However, we feel the need to wade into mysterious waters. The current situation regarding wall-building and trade tariffs with our neighbor to the south – no, not Chalmette; Mexico – has us asking what may happen to the price of Tequila, a big favorite of Americans.

And, of course, at the moment there is no answer, only a lot of saber-rattling and diplomatic posturing. Should changes occur in the trade agreements between the US and Mexico, likely, the greater hurt would be on the southern side of the border. But we should consider items that we can only obtain from Mexico such as Tequila, Mezcal, top-grade avocadoes, a goodly number of our cars, among many other manufactured and agricultural items.

Then again, consider that most of the intense and difficult agricultural maintenance in California is done by workers of Mexican origination. Almost exclusively, maintaining vineyards and picking grapes falls on Mexican labor. The Salinas Valley – which furnishes us crops like lettuce, tomatoes, strawberries, garlic and green beans – is also dependent on Mexican labor, and we enjoy the year-round fresh produce, as well as lower prices for these crops.

Sticky issues and tough questions all the way around. If we take steps to protect our borders and eliminate workers who technically don’t belong in our country, are we prepared for the economic shifts that will inevitably impact our economy and our own citizens, including us, at every level? Answers do not come easily.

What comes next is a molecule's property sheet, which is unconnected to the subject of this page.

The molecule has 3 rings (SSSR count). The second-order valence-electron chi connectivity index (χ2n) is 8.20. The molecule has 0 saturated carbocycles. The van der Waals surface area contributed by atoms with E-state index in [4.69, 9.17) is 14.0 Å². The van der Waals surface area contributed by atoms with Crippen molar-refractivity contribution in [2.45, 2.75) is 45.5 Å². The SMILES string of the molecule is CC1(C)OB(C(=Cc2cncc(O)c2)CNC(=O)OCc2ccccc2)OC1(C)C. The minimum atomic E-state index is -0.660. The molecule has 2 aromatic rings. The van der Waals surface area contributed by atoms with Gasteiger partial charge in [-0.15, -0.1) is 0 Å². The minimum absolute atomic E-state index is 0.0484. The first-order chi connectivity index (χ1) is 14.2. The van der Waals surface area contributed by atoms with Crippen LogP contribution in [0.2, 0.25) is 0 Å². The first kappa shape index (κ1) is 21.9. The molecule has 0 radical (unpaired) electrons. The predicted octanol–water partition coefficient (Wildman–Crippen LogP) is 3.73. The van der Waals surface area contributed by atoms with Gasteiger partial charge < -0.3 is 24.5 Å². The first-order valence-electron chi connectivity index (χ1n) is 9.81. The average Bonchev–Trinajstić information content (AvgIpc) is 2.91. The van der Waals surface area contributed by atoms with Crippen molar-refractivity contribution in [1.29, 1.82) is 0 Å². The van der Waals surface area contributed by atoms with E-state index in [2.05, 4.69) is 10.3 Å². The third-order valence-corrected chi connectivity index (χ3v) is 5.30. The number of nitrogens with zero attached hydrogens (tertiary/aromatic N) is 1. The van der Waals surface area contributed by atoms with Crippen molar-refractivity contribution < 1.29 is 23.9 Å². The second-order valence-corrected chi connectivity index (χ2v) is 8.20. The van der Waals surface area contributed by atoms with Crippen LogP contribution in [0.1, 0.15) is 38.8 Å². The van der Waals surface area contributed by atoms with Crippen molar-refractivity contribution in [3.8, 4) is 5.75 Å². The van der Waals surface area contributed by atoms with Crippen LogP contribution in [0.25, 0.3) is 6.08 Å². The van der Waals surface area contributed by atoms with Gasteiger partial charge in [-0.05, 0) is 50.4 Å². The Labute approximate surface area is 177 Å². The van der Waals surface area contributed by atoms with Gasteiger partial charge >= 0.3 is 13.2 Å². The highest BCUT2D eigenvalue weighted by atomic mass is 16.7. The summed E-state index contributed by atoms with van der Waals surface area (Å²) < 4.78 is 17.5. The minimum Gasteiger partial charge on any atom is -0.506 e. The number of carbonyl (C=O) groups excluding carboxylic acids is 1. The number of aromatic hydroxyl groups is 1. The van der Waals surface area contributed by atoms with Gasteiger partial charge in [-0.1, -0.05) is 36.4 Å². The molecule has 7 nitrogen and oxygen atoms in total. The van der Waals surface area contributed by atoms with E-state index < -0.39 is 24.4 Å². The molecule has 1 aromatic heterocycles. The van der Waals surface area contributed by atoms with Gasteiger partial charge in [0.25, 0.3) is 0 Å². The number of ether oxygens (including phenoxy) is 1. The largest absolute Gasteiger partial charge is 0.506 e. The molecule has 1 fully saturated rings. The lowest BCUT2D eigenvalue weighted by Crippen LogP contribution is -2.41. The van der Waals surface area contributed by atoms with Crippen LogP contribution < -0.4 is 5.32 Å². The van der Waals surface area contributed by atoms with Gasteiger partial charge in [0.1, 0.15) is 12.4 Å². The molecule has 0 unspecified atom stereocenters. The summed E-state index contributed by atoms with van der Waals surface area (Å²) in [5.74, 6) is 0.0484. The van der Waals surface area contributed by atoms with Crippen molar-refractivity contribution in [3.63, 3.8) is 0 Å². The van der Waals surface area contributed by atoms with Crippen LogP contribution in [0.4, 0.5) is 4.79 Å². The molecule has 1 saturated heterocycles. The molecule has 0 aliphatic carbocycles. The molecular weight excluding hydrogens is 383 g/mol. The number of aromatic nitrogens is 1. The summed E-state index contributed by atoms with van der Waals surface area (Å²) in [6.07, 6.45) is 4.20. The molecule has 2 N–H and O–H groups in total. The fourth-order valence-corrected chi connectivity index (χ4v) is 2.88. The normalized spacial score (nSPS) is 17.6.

Didn’t We Just Do That?

When it comes to cocktails, America is in a "Back to the Future" state of mind. The Old Fashioned is leading the resurgence and not far behind is the Moscow Mule.

Seems like the days of the flaming Whiz-Bang, Sittin’ on a Rock, and Fuzzy Navel have passed, at least for the moment.

Enjoy this moment of sanity. These things all change with each succeeding generation and fad.




Read Happy Hour here on myneworleans.com every Wednesday, and listen to The Dine, Wine and Spirits Show, hosted by Tim, every weekday, 3:00 – 5:00 p.m. on WGSO 990AM and streamed, as well as stored, at www.wgso.com. Also check out Last Call, Tim’s photo-feature every month in New Orleans Magazine. Be sure to watch "Appetite for Life," hosted by Tim every Thursday evening at 7 p.m., and Sundays at 5 p.m., on WLAE-TV, Channel 32 in New Orleans. Previously broadcast episodes are available for viewing at http://www.wlae.com/appetite-for-life/


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Happy Hour

All there is to sip and savor in New Orleans


In New Orleans, when the subject is wine and spirits, it is very difficult to leave Tim McNally out of the discussion. He is considered one of the “go to” resources in the Crescent City for counsel and information about adult beverages and their place in the fabric of life in this great city.